When Life Has Killed My Dream

Sometimes, our lives don’t go the way we’ve planned, do they? “I had a dream my life would be so different from this hell I’m living….Now life has killed this dream I dreamed.” Some of us have lived through hell, haven’t we? My guess is some people reading this are going through their own personal hell right now.

In Luke 10, someone asks Jesus what must be done to experience eternal life. Part of Jesus’ answer is to love your neighbors. That same person then asks who his neighbor is. In answer, Jesus tells the parable of the Good Samaritan which starts this way:

“This fellow was traveling from Jerusalem to Jericho when some robbers mugged him. They took his clothes, beat him to a pulp, and left him naked and bleeding and in critical condition. By chance, a priest was going down that same road, and when he saw the wounded man, he crossed over to the other side and passed by. Then a Levite who was on his way to assist in the temple also came and saw the victim lying there, and he too kept his distance.”

There are times in our lives when we are like this traveler. We are just walking along; minding our own business; doing the things that necessary, ordinary, mundane, routine. But then something happens. For this guy it was a couple of robbers jumping out, stealing from him, beating him, and leaving him alone to die.

What can it be for us? Sometimes, it is a terrible, tragic event: sickness, death, rejection. These things come from nowhere, surprise us, beat us down, and leave us wondering what just happened.
However, sometimes, the problems in our lives are more insidious; they run even deeper than a tragic event. Sometimes we have been taught lessons from early in life that we find difficult to overcome.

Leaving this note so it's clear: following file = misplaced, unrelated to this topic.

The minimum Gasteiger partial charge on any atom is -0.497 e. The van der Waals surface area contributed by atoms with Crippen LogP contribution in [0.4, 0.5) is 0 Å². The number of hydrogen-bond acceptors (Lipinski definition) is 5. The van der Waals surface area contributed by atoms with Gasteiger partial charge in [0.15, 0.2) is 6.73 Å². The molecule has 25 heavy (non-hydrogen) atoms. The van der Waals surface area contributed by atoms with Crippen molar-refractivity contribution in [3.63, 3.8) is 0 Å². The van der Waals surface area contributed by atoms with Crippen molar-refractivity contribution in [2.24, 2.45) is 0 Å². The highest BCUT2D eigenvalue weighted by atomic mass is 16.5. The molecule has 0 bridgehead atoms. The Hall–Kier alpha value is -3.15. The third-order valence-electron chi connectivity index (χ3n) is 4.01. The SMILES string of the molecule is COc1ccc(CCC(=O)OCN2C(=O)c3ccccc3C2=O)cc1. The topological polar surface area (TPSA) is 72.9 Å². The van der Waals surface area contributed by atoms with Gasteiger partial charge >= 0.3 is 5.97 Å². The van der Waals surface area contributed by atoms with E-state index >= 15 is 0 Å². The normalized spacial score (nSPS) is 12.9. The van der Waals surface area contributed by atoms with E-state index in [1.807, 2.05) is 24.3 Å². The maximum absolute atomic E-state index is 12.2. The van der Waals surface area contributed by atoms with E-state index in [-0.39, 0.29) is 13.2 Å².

You are worthless.

You are a failure.

You cannot cope by yourself—you need to drink something, smoke something, or shoot something up.

Your only value is what you can offer someone sexually.

And we believe these messages. We hear them over and over so much that we believe they are true.

And we feel like the guy lying on the side of the road: beaten, robbed, left for dead.

And unfortunately, the very people who should be helping us out, picking us up, helping us to recover do nothing more than add to the pain. Just like the priest and the Levite, too often the religious people—the Christian people—we know are too busy to help. Or they look at us, see our lives, and run to the other side of the street to avoid getting to close us.

So no one ever tells us anything different. All we hear is that we are worthless, hopeless, a mess, a wretch, nothing more than garbage to be cast aside.

In the stage production/movie Les Miserables, the character Fantine sings the song I Dreamed a Dream. In the song she pours out her soul as she laments the course her life has taken. At one point of the song she talks about how she had been mistreated:
He slept a summer by my side
He filled my days with endless wonder
He took my childhood in his stride
But he was gone when autumn came.
Fantine has been hurt, treated like garbage, and cast aside. Yet do you know what the next line she sings is? “But still I dream he’ll come to me.”